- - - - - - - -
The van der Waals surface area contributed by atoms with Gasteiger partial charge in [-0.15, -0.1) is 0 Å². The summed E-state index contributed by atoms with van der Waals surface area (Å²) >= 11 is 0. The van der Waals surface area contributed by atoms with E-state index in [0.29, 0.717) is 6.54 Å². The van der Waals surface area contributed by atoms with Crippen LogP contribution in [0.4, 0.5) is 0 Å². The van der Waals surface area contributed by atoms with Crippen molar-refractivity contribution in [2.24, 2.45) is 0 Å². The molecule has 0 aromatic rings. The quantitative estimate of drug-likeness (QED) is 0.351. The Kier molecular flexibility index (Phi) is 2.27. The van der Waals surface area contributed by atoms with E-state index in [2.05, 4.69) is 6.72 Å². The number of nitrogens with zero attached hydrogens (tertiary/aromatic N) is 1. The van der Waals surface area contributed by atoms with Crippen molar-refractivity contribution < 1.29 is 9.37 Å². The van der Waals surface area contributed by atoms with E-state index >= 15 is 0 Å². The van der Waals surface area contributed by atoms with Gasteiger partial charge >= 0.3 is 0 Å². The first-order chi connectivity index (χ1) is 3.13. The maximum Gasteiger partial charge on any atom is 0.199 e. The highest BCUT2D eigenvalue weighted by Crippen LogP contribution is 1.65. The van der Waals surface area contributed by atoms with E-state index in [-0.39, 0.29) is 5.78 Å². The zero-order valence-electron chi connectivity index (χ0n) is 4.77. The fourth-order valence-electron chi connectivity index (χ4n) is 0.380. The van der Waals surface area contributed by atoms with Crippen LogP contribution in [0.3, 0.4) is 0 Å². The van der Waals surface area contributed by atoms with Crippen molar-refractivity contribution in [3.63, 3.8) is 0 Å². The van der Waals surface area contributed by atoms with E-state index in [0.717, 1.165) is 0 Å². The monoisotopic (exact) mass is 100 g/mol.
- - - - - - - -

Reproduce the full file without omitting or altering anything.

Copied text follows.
The van der Waals surface area contributed by atoms with Gasteiger partial charge in [-0.15, -0.1) is 0 Å². The summed E-state index contributed by atoms with van der Waals surface area (Å²) >= 11 is 0. The van der Waals surface area contributed by atoms with E-state index in [0.29, 0.717) is 6.54 Å². The van der Waals surface area contributed by atoms with Crippen LogP contribution in [0.4, 0.5) is 0 Å². The van der Waals surface area contributed by atoms with Crippen molar-refractivity contribution in [2.24, 2.45) is 0 Å². The molecule has 0 aromatic rings. The quantitative estimate of drug-likeness (QED) is 0.351. The Kier molecular flexibility index (Phi) is 2.27. The van der Waals surface area contributed by atoms with E-state index in [2.05, 4.69) is 6.72 Å². The number of nitrogens with zero attached hydrogens (tertiary/aromatic N) is 1. The van der Waals surface area contributed by atoms with Crippen molar-refractivity contribution < 1.29 is 9.37 Å². The van der Waals surface area contributed by atoms with E-state index >= 15 is 0 Å². The van der Waals surface area contributed by atoms with Gasteiger partial charge >= 0.3 is 0 Å². The first-order chi connectivity index (χ1) is 3.13. The maximum Gasteiger partial charge on any atom is 0.199 e. The highest BCUT2D eigenvalue weighted by Crippen LogP contribution is 1.65. The van der Waals surface area contributed by atoms with E-state index in [-0.39, 0.29) is 5.78 Å². The zero-order valence-electron chi connectivity index (χ0n) is 4.77. The fourth-order valence-electron chi connectivity index (χ4n) is 0.380. The van der Waals surface area contributed by atoms with Crippen LogP contribution in [0.3, 0.4) is 0 Å². The van der Waals surface area contributed by atoms with Crippen molar-refractivity contribution in [3.63, 3.8) is 0 Å². The van der Waals surface area contributed by atoms with E-state index in [0.717, 1.165) is 0 Å². The monoisotopic (exact) mass is 100 g/mol.